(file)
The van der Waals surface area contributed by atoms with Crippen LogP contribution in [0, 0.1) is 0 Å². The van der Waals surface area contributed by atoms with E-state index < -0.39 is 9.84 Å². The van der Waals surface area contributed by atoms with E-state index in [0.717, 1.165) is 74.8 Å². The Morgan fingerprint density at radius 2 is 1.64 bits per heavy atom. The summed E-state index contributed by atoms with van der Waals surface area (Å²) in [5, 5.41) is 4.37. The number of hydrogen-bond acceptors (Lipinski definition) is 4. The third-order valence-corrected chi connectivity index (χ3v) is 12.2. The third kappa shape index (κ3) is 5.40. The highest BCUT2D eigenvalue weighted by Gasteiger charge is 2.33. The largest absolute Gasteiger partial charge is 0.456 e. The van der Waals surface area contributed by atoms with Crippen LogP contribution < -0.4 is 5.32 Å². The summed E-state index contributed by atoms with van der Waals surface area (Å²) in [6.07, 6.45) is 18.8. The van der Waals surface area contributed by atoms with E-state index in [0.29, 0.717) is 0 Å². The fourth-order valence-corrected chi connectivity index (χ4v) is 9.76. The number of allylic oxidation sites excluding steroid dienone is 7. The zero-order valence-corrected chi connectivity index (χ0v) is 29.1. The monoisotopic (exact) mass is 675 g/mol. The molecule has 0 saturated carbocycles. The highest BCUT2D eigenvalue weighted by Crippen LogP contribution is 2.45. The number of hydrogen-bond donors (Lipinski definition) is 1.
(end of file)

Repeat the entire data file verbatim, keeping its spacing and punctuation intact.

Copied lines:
The van der Waals surface area contributed by atoms with Crippen LogP contribution in [0, 0.1) is 0 Å². The van der Waals surface area contributed by atoms with E-state index < -0.39 is 9.84 Å². The van der Waals surface area contributed by atoms with E-state index in [0.717, 1.165) is 74.8 Å². The Morgan fingerprint density at radius 2 is 1.64 bits per heavy atom. The summed E-state index contributed by atoms with van der Waals surface area (Å²) in [5, 5.41) is 4.37. The number of hydrogen-bond acceptors (Lipinski definition) is 4. The third-order valence-corrected chi connectivity index (χ3v) is 12.2. The third kappa shape index (κ3) is 5.40. The highest BCUT2D eigenvalue weighted by Gasteiger charge is 2.33. The largest absolute Gasteiger partial charge is 0.456 e. The van der Waals surface area contributed by atoms with Crippen LogP contribution < -0.4 is 5.32 Å². The summed E-state index contributed by atoms with van der Waals surface area (Å²) in [6.07, 6.45) is 18.8. The van der Waals surface area contributed by atoms with E-state index in [0.29, 0.717) is 0 Å². The fourth-order valence-corrected chi connectivity index (χ4v) is 9.76. The number of allylic oxidation sites excluding steroid dienone is 7. The zero-order valence-corrected chi connectivity index (χ0v) is 29.1. The monoisotopic (exact) mass is 675 g/mol. The molecule has 0 saturated carbocycles. The highest BCUT2D eigenvalue weighted by Crippen LogP contribution is 2.45. The number of hydrogen-bond donors (Lipinski definition) is 1.